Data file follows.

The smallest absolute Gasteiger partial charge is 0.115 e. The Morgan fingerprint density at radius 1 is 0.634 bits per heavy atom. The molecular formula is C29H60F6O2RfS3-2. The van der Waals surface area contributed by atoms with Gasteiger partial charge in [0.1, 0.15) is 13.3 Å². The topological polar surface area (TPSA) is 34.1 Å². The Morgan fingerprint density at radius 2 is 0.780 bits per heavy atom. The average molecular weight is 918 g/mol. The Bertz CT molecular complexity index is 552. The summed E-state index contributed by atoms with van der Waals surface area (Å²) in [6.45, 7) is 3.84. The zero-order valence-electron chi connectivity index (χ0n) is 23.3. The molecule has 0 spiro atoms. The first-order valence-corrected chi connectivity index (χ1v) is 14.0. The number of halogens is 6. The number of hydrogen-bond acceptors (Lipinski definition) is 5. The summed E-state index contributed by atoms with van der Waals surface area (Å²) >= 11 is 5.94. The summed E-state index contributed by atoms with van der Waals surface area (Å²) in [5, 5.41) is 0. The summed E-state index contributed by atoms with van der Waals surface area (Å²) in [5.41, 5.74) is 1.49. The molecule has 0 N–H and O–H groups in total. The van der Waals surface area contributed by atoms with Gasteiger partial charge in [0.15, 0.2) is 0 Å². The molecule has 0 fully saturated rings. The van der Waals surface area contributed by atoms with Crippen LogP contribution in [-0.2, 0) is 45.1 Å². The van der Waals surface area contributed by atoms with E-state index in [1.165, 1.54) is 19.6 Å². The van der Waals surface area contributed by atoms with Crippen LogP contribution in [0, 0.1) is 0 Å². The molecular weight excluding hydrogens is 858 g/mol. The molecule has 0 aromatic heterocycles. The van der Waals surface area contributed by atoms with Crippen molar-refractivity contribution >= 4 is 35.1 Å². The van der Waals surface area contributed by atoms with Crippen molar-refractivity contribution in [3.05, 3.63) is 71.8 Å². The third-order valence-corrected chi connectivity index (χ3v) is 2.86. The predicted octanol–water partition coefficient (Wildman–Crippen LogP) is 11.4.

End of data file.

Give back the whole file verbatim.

The smallest absolute Gasteiger partial charge is 0.115 e. The Morgan fingerprint density at radius 1 is 0.634 bits per heavy atom. The molecular formula is C29H60F6O2RfS3-2. The van der Waals surface area contributed by atoms with Gasteiger partial charge in [0.1, 0.15) is 13.3 Å². The topological polar surface area (TPSA) is 34.1 Å². The Morgan fingerprint density at radius 2 is 0.780 bits per heavy atom. The average molecular weight is 918 g/mol. The Bertz CT molecular complexity index is 552. The summed E-state index contributed by atoms with van der Waals surface area (Å²) in [6.45, 7) is 3.84. The zero-order valence-electron chi connectivity index (χ0n) is 23.3. The molecule has 0 spiro atoms. The first-order valence-corrected chi connectivity index (χ1v) is 14.0. The number of halogens is 6. The number of hydrogen-bond acceptors (Lipinski definition) is 5. The summed E-state index contributed by atoms with van der Waals surface area (Å²) >= 11 is 5.94. The summed E-state index contributed by atoms with van der Waals surface area (Å²) in [5, 5.41) is 0. The summed E-state index contributed by atoms with van der Waals surface area (Å²) in [5.41, 5.74) is 1.49. The molecule has 0 N–H and O–H groups in total. The van der Waals surface area contributed by atoms with Gasteiger partial charge in [0.15, 0.2) is 0 Å². The molecule has 0 fully saturated rings. The van der Waals surface area contributed by atoms with Crippen LogP contribution in [-0.2, 0) is 45.1 Å². The van der Waals surface area contributed by atoms with E-state index in [1.165, 1.54) is 19.6 Å². The van der Waals surface area contributed by atoms with Crippen LogP contribution in [0, 0.1) is 0 Å². The molecular weight excluding hydrogens is 858 g/mol. The molecule has 0 aromatic heterocycles. The van der Waals surface area contributed by atoms with Crippen molar-refractivity contribution >= 4 is 35.1 Å². The van der Waals surface area contributed by atoms with Crippen molar-refractivity contribution in [3.05, 3.63) is 71.8 Å². The third-order valence-corrected chi connectivity index (χ3v) is 2.86. The predicted octanol–water partition coefficient (Wildman–Crippen LogP) is 11.4.